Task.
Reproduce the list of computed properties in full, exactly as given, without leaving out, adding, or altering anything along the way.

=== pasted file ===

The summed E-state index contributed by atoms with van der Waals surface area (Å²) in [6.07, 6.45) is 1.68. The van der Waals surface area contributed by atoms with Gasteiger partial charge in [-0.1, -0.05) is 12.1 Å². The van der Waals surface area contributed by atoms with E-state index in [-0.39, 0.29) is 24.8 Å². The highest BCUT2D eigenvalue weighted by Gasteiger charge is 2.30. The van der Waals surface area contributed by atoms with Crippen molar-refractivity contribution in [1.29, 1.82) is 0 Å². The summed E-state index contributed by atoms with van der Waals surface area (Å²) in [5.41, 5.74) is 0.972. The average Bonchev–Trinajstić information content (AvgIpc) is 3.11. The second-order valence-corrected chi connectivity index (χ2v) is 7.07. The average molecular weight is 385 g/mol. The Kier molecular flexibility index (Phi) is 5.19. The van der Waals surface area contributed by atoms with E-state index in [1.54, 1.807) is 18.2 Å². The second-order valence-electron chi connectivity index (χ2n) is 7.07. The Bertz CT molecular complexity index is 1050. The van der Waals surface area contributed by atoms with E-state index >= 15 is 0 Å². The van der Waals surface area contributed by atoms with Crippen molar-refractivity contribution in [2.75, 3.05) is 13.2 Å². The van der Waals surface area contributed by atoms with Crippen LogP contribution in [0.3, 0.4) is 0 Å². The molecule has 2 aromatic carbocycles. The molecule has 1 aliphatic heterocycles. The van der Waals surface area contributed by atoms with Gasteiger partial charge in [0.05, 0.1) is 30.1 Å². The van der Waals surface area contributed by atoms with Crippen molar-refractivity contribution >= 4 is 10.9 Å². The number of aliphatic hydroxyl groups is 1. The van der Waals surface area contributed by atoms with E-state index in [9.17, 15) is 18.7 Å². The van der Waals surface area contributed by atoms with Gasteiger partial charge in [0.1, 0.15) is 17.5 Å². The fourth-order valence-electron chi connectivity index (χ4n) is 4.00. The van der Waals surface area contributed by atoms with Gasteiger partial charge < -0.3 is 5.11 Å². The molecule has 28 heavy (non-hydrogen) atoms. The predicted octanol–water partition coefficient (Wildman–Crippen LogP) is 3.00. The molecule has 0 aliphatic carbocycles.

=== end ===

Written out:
The summed E-state index contributed by atoms with van der Waals surface area (Å²) in [6.07, 6.45) is 1.68. The van der Waals surface area contributed by atoms with Gasteiger partial charge in [-0.1, -0.05) is 12.1 Å². The van der Waals surface area contributed by atoms with E-state index in [-0.39, 0.29) is 24.8 Å². The highest BCUT2D eigenvalue weighted by Gasteiger charge is 2.30. The van der Waals surface area contributed by atoms with Crippen molar-refractivity contribution in [1.29, 1.82) is 0 Å². The summed E-state index contributed by atoms with van der Waals surface area (Å²) in [5.41, 5.74) is 0.972. The average Bonchev–Trinajstić information content (AvgIpc) is 3.11. The second-order valence-corrected chi connectivity index (χ2v) is 7.07. The average molecular weight is 385 g/mol. The Kier molecular flexibility index (Phi) is 5.19. The van der Waals surface area contributed by atoms with E-state index in [1.54, 1.807) is 18.2 Å². The second-order valence-electron chi connectivity index (χ2n) is 7.07. The Bertz CT molecular complexity index is 1050. The van der Waals surface area contributed by atoms with E-state index >= 15 is 0 Å². The van der Waals surface area contributed by atoms with Crippen molar-refractivity contribution in [2.75, 3.05) is 13.2 Å². The van der Waals surface area contributed by atoms with Crippen LogP contribution in [0.3, 0.4) is 0 Å². The molecule has 2 aromatic carbocycles. The molecule has 1 aliphatic heterocycles. The van der Waals surface area contributed by atoms with Gasteiger partial charge in [0.05, 0.1) is 30.1 Å². The van der Waals surface area contributed by atoms with Crippen molar-refractivity contribution >= 4 is 10.9 Å². The number of aliphatic hydroxyl groups is 1. The van der Waals surface area contributed by atoms with E-state index in [9.17, 15) is 18.7 Å². The van der Waals surface area contributed by atoms with Gasteiger partial charge in [0.1, 0.15) is 17.5 Å². The fourth-order valence-electron chi connectivity index (χ4n) is 4.00. The van der Waals surface area contributed by atoms with Gasteiger partial charge < -0.3 is 5.11 Å². The molecule has 28 heavy (non-hydrogen) atoms. The predicted octanol–water partition coefficient (Wildman–Crippen LogP) is 3.00. The molecule has 0 aliphatic carbocycles.